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Eric is correct as far as his physics is concerned. In the example I calculated for him, 193 ft. of ¼ “ HT and 50 ft. of ½ “ HT weigh the same. Using the 50 ft. of 1/2” with the rest nylon rode provided a significant reduction in scope over the all chain, while keeping the chain angle at the anchor at 0 deg. However, would I use this setup? I think I would not for the following reasons.

1- With the mixed rode-chain, adding a 55 lb. anchor to the 50 ft. of ½” chain gives a total weight of 200 lbs. This is a lot to lift if your windless dies.
2- You lose the shock absorber effect of all chain.
3- You lose the abrasion resistance from rocks and coral that all chain provides.
4- My windlass doesn’t easily transition from chain to line. Now I can do everything with a switch in the pilothouse.
5- The 200 lb. load and the requirement for a ½” chain wheel may require a new windlass.
6- (opinion) 1/2 “ chain is ugly.

Considering the above I will stay with my all chain system even though I agree with Eric.

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Old 01-09-2016, 06:23 PM   #54
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psneeld,
"pet ideas" ... "adequate brains" .....
Why don't you say something that adds more than acid to a conversation?
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Old 01-09-2016, 06:45 PM   #55
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Paul,
Interesting. Your standard anchor is 50lbs? What is wrong w using 100' of 1/4" chain and 100' of 1/2" line. Or 75' of 5/16" chain and 125' of line? What ever you think is best. The shock absorbing quality of the chain in catenary can be traded for the elasticity of nylon line.
Interesting that you use 1/4" chain. I only recently decided it was strong enough for my 30' boat. But I haven't contemplated a 50lb anchor at all.
A 25% chain rode should lay enough chain on the bottom to deal w typical abrasion .. but that may not extend to coral.
1/2" chain ... yup ugly. But it looks just like 1/4" chain .. only bigger. Still I agree.
If your windlass isn't up to lifting 250lbs I'd be think'in it's wimpy. There is probably a rating on your windlass.
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Old 01-09-2016, 07:22 PM   #56
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Ranger,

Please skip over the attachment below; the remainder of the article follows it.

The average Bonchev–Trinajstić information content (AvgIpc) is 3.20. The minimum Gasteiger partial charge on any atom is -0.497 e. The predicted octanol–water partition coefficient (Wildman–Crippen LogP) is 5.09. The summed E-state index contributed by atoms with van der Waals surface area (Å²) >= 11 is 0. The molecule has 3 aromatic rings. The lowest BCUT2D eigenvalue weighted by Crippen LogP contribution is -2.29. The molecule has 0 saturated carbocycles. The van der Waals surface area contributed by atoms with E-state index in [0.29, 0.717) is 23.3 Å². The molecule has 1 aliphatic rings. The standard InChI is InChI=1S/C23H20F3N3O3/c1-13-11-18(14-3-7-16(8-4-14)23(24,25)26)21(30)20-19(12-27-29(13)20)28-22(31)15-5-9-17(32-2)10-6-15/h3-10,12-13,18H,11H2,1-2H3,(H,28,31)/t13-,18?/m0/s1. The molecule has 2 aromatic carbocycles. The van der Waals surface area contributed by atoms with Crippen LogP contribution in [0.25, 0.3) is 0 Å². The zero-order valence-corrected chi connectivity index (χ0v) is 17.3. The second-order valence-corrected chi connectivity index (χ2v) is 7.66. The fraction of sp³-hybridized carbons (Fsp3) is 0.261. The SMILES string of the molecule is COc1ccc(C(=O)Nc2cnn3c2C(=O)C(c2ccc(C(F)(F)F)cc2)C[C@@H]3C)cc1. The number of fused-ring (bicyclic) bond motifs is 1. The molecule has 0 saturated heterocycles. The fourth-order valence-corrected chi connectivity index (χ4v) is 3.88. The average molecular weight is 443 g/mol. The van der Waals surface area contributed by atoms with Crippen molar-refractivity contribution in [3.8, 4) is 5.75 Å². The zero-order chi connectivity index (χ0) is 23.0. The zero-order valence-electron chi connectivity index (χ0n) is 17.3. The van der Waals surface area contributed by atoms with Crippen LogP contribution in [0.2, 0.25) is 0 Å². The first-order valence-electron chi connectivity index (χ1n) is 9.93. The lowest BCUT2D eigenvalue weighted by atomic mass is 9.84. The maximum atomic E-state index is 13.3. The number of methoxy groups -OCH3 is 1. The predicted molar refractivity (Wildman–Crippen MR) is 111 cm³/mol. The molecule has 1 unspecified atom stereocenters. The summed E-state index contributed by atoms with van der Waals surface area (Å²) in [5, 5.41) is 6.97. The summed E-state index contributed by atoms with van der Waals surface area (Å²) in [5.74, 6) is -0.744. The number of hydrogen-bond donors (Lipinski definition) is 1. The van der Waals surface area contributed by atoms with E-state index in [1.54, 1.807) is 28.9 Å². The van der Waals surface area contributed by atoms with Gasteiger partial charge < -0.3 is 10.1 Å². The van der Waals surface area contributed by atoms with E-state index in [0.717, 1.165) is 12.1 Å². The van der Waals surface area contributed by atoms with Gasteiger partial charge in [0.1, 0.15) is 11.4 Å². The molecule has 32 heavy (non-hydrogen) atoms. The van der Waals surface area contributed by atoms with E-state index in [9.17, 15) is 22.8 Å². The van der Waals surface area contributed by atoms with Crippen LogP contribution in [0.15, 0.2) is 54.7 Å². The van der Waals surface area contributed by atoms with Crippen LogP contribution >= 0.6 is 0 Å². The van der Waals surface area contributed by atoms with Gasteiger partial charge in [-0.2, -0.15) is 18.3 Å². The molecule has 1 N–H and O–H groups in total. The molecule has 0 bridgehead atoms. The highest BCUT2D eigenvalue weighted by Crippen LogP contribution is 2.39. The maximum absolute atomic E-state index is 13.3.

For most of our size boats I think the upper half of an all chain rode is a total waste .. as in excess baggage. .
I think that"s a totally bogus assumption. Every ounce of weight along a length of a suspended chain contributes to the overall behavior of that length of chain. Every ounce of weight contributes to the curve and weight of the catenary, which in turn contributes to its effectiveness as a shock absorber and how it affects the angle of pull on the anchor.

The weight of the first few links of chain off the bow roller is as important as the weight of the links in the middle of the length with regards to the behavior of that length of chain. It's a combination of a couple of pesky little things called physics and gravity.

What that length of chain does in terms of anchoring effectiveness compared to some other setup is another matter. But to say the upper half of an all chain rode is a total waste is just flat out wrong. If it wasn't there, the chain wouldn't do what it does.

Hell, Eric, even my dog knows this.
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Old 01-09-2016, 09:08 PM   #57
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Ok, I don't know what I'm doing. Given. On a a sailboat in Magnalita Bay on the Pacific side of the Baja, on a 54' Aldin. 20' of water. 3/8" chain and "what I think is a Ronca anchor. I know the owner laid out 5:1 scope. Backed the boat up to set the anchor. Two days later I noticed the boat laying at the same heading, but, the anchor was under the boat! Sand & wind were beating the crap out of the boat along with the chain. A young lad dove & reset the anchor. From what I've picked up here & there, that is sometimes what one must due. Most of my friends in Mexico believe 2 X boat length in chain with added rode. That must be one of those conditions & location things. The common sense in me says "the least the better". So buy a heaver anchor; chain for all conditions; rode for depth beyond the chain; if you screw up, take everything back to the Broker & inform him/she (one must share the blame) that said person screwed up!!! It's more complicated to teach a colt to be tied than dropping a rock in the mud. Each environment & discipline must be mastered to make a top hand. Where's my hat?
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Old 01-09-2016, 09:15 PM   #58
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Anchor Rode Weight Bias